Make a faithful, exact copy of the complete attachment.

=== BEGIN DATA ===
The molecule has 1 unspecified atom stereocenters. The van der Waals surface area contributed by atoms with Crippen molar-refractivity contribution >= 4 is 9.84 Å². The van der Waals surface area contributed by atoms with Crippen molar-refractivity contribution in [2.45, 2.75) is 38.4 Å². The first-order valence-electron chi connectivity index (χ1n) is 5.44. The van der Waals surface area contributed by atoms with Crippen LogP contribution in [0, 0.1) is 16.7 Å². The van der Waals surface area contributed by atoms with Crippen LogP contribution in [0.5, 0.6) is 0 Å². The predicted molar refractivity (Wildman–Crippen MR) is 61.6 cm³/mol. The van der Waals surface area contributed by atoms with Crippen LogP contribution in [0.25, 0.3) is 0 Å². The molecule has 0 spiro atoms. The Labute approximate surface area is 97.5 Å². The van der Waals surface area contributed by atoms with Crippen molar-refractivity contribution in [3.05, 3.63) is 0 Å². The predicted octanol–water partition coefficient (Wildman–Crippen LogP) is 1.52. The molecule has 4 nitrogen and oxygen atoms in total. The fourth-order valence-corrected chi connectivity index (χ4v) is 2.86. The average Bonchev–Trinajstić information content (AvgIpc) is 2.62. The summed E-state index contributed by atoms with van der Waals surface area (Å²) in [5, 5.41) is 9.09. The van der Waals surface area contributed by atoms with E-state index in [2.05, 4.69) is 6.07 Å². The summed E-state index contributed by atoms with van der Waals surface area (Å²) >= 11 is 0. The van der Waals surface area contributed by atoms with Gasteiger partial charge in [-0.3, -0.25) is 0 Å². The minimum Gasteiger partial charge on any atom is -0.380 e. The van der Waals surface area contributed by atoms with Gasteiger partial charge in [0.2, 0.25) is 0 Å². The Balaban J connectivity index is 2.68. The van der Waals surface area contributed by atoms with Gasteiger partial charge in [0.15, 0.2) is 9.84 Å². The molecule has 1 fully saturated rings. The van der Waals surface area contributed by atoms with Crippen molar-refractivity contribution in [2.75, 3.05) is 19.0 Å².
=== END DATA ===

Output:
The molecule has 1 unspecified atom stereocenters. The van der Waals surface area contributed by atoms with Crippen molar-refractivity contribution >= 4 is 9.84 Å². The van der Waals surface area contributed by atoms with Crippen molar-refractivity contribution in [2.45, 2.75) is 38.4 Å². The first-order valence-electron chi connectivity index (χ1n) is 5.44. The van der Waals surface area contributed by atoms with Crippen LogP contribution in [0, 0.1) is 16.7 Å². The van der Waals surface area contributed by atoms with Crippen LogP contribution in [0.5, 0.6) is 0 Å². The predicted molar refractivity (Wildman–Crippen MR) is 61.6 cm³/mol. The van der Waals surface area contributed by atoms with Crippen LogP contribution in [0.25, 0.3) is 0 Å². The molecule has 0 spiro atoms. The Labute approximate surface area is 97.5 Å². The van der Waals surface area contributed by atoms with Crippen molar-refractivity contribution in [3.05, 3.63) is 0 Å². The predicted octanol–water partition coefficient (Wildman–Crippen LogP) is 1.52. The molecule has 4 nitrogen and oxygen atoms in total. The fourth-order valence-corrected chi connectivity index (χ4v) is 2.86. The average Bonchev–Trinajstić information content (AvgIpc) is 2.62. The summed E-state index contributed by atoms with van der Waals surface area (Å²) in [5, 5.41) is 9.09. The van der Waals surface area contributed by atoms with E-state index in [2.05, 4.69) is 6.07 Å². The summed E-state index contributed by atoms with van der Waals surface area (Å²) >= 11 is 0. The van der Waals surface area contributed by atoms with Gasteiger partial charge in [-0.3, -0.25) is 0 Å². The minimum Gasteiger partial charge on any atom is -0.380 e. The van der Waals surface area contributed by atoms with Gasteiger partial charge in [0.2, 0.25) is 0 Å². The Balaban J connectivity index is 2.68. The van der Waals surface area contributed by atoms with Gasteiger partial charge in [0.15, 0.2) is 9.84 Å². The molecule has 1 fully saturated rings. The van der Waals surface area contributed by atoms with Crippen molar-refractivity contribution in [2.75, 3.05) is 19.0 Å².